The beleaguered life insurance industry continues to take a beating from the rating agencies as Genworth Financial and Prudential Financial both were both downgraded.

Prudential’s downgrade by Fitch Ratings was especially harmful, as the second-largest insurer lost eligibility for the U.S. commercial paper program, reducing the company’s access to short-term debt markets. Both Genworth and Hartford Financial Services have already lost access to the commercial paper program because of downgrades.

Prudential’s holding company will lose out on $1.3 billion in total Commercial Paper Funding Facility, but the company maintains it has sufficient resources to repay debt when it is due at the end of April. Prudential is selling its stake in Wachovia Securities after halving the quarterly dividend and suspending share buybacks to preserve capital amid investment declines, Bloomberg reported.

“We no longer have the ability to borrow funds from the Commercial Paper Funding Facility,” Bob DeFillippo, a spokesman for the Newark-based insurer, told Bloomberg in an interview. “The company’s liquidity requirements are not dependent on access to the commercial paper market or to debt capital markets.”

Fitch downgraded Prudential’s short-term debt rating to F2 from F1 after the insurer posted two straight quarterly losses. It posted an $878 fourth-quarter loss.

Meanwhile, A.M. Best Co. downgraded Genworth’s key life/health financial strength rating to “A” from “A+,” and issuer credit ratings from “a” from “aa-”. All ratings have been removed from under review with negative implications and assigned a negative outlook.

The rating actions reflect the impact that the current market has had on Genworth’s holding company liquidity and overall financial flexibility, the significant unrealized loss positions maintained within its fixed income investment portfolio and the narrowing of its business profile as a result of sales and earnings declines within its various product lines.

P&C insurers are not immune to the downgrades. After CNA Insurance Cos. announced fourth quarter 2008 results, which included a net operating loss for the fourth quarter of 2008 of $21 million, or $0.15 per share and net loss for the fourth quarter of 2008 of $336 million, or $1.31 per share, Fitch Ratings and A.M. Best announced downgrades of the insurer.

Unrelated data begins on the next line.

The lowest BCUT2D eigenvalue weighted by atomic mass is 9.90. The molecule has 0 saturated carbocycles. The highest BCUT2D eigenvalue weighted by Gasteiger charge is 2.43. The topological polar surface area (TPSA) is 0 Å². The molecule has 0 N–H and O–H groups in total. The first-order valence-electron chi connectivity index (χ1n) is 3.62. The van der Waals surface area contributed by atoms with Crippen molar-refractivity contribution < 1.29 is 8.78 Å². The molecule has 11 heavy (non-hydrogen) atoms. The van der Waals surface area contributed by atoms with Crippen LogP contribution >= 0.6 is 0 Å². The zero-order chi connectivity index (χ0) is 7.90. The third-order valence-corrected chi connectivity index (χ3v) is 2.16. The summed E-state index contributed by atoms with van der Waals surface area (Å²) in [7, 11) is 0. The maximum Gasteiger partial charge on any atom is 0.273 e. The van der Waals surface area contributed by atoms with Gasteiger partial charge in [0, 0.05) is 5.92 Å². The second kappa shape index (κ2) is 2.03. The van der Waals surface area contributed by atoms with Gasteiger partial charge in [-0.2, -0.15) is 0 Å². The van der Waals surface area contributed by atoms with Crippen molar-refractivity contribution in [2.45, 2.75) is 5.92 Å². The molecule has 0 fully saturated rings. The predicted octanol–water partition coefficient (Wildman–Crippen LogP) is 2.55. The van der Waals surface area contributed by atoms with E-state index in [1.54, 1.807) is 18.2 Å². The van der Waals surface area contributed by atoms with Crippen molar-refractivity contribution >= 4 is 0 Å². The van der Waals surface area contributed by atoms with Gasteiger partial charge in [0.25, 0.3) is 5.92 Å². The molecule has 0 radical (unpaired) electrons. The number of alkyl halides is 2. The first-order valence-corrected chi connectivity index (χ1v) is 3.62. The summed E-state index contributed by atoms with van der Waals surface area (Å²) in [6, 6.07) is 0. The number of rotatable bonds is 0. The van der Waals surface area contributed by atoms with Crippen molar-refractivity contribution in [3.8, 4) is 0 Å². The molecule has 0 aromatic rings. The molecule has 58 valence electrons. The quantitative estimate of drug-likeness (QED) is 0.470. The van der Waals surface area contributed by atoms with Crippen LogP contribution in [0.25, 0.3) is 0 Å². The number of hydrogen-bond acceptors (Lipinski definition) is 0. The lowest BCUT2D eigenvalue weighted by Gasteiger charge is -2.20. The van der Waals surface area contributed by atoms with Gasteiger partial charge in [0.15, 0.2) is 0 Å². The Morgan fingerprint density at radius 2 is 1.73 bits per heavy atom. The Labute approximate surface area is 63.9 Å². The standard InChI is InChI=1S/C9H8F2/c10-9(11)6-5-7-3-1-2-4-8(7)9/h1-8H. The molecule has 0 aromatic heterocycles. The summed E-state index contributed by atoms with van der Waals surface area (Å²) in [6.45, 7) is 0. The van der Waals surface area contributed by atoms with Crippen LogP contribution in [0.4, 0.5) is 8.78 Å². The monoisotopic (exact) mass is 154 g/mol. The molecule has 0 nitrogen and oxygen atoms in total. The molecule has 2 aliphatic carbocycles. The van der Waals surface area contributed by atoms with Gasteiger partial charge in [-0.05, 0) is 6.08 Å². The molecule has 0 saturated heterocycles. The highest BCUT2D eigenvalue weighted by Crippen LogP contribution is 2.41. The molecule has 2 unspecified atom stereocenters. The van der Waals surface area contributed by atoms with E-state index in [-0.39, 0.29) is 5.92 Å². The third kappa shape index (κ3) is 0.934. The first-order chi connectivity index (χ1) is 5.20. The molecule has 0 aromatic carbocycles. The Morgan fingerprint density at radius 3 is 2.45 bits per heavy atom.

Fitch downgraded the insurer financial strength ratings of CNA's property/casualty insurance subsidiaries to “A-“ from “A.” The Rating Outlook is Negative. Fitch says its rating actions reflect its updated review of CNA's exposure to the volatile credit and investment market conditions, which are having a negative impact on its asset portfolio, earnings and capital position. Fitch believes that CNA's negative earnings demonstrate a higher level of financial volatility than what was anticipated at the prior rating level.

A.M. Best Co. revised CNA’s outlook to negative from stable. A.M. Best’s negative outlook reflects CNA’s fourth quarter 2008 results, which were strained by significant investment losses, both realized and unrealized, as well as declining net investment income due to losses from limited partnership investments. Given the magnitude of investment losses already reported, continued turmoil in capital markets and CNA’s sizeable investment in mortgage and asset-backed securities, uncertainties exist regarding the potential for continued investment losses and the further strain that may place on risk-adjusted capitalization, according to the rating agency.

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